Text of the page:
CBRE downbeat about Irish retail sector prospects
Published:  26 June, 2009

New research from CB Richard Ellis underlines the continued stress in the retail sector with an increasing number of retailers going into administration and defaulting on their tenancies in reaction to weakening economic conditions and deteriorating employment prospects.

And the agents warn that additional pension and income levies announced in the government’s mini-Budget in April have further exacerbated the situation for retailers with discretionary consumer spending now “severely compromised.”

In its latest market bulletin CB Richard Ellis said the exodus of cross-border shopping into Northern Ireland continues and against this backdrop, many retailers are in negotiations with landlords to secure rental reductions.

However, with more favourable terms now on offer in many schemes, a number of new entrants to the Irish market are now looking at opportunities. Marc O’Polo and Mego opened standalone stores in the Pavilions shopping centre in Swords while American Apparel has agreed terms for a new store on Grafton Street and American retailer Gap will shortly open its first standalone store in Ireland at Dundrum.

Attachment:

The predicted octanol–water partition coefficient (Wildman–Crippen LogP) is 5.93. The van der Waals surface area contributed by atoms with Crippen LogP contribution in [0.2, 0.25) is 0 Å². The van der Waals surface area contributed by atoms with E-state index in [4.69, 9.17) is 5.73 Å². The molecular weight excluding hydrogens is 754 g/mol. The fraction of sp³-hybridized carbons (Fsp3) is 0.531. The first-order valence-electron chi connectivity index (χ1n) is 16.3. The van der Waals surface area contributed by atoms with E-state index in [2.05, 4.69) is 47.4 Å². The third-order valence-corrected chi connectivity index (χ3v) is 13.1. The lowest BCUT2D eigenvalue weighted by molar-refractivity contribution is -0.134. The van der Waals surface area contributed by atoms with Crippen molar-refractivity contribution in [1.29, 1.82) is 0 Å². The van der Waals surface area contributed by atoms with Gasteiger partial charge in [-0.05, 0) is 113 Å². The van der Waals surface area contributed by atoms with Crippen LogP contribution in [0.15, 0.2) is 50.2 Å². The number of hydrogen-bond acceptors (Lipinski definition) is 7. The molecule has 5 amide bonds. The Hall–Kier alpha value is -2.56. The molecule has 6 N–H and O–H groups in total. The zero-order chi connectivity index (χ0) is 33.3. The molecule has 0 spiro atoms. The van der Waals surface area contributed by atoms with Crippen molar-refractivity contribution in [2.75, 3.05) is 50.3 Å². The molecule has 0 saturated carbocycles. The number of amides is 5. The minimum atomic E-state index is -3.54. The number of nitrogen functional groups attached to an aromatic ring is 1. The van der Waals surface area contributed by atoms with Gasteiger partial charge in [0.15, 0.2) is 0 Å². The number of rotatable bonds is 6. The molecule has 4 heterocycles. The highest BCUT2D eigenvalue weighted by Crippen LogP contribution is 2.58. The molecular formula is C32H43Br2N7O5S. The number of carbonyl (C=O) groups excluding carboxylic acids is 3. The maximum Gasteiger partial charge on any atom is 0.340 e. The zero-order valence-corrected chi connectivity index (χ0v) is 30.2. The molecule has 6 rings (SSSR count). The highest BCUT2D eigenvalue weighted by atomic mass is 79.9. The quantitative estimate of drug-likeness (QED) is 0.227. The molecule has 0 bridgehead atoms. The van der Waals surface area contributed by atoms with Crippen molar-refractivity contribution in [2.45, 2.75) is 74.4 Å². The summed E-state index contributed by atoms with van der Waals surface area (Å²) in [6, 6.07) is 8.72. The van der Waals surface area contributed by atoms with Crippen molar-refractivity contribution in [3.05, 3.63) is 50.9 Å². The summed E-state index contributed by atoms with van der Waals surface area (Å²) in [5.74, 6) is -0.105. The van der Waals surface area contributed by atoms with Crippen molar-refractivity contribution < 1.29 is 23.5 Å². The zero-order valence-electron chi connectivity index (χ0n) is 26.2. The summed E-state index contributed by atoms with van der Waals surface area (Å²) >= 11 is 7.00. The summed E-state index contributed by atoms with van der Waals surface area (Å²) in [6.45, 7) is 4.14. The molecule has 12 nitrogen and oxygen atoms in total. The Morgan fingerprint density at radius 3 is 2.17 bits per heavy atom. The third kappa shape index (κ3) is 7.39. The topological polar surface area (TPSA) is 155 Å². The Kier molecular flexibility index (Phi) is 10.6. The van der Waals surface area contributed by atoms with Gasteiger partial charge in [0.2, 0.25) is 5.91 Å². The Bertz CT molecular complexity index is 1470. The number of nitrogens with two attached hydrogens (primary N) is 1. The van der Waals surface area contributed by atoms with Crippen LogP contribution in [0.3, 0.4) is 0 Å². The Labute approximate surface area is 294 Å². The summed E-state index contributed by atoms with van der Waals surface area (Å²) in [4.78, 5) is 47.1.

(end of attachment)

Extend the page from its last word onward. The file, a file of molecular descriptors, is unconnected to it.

In recent weeks, a planning application has been lodged with South Dublin County Council for a major extension at Liffey Valley Shopping Centre. Meanwhile, planning permission has been granted for the development of Phase 2 at Dundrum Town Centre. Cormac Kennedy said: “While this demonstrates belief in the long-term prospects for the Irish retail market, it is accepted that the retail sector generally faces a very difficult time for the foreseeable future.”

In Northern Ireland, CBRE calculates that the economy was boosted by as much as £450m last year as a result of southern shoppers buying groceries in the North. The main beneficiaries have been the supermarkets although a number of smaller retailers have recently opened in both Newry and Londonderry. These include Teddy Mountain at Buttercrane in Newry and Wafer at Foyleside in Derry. However, Brian Lavery in CBRE’s Belfast office said: “There is general downward pressure on rents in the retail sector, which landlords in the main are resisting by agreeing to accept monthly payments and in some cases renegotiating lease terms.”


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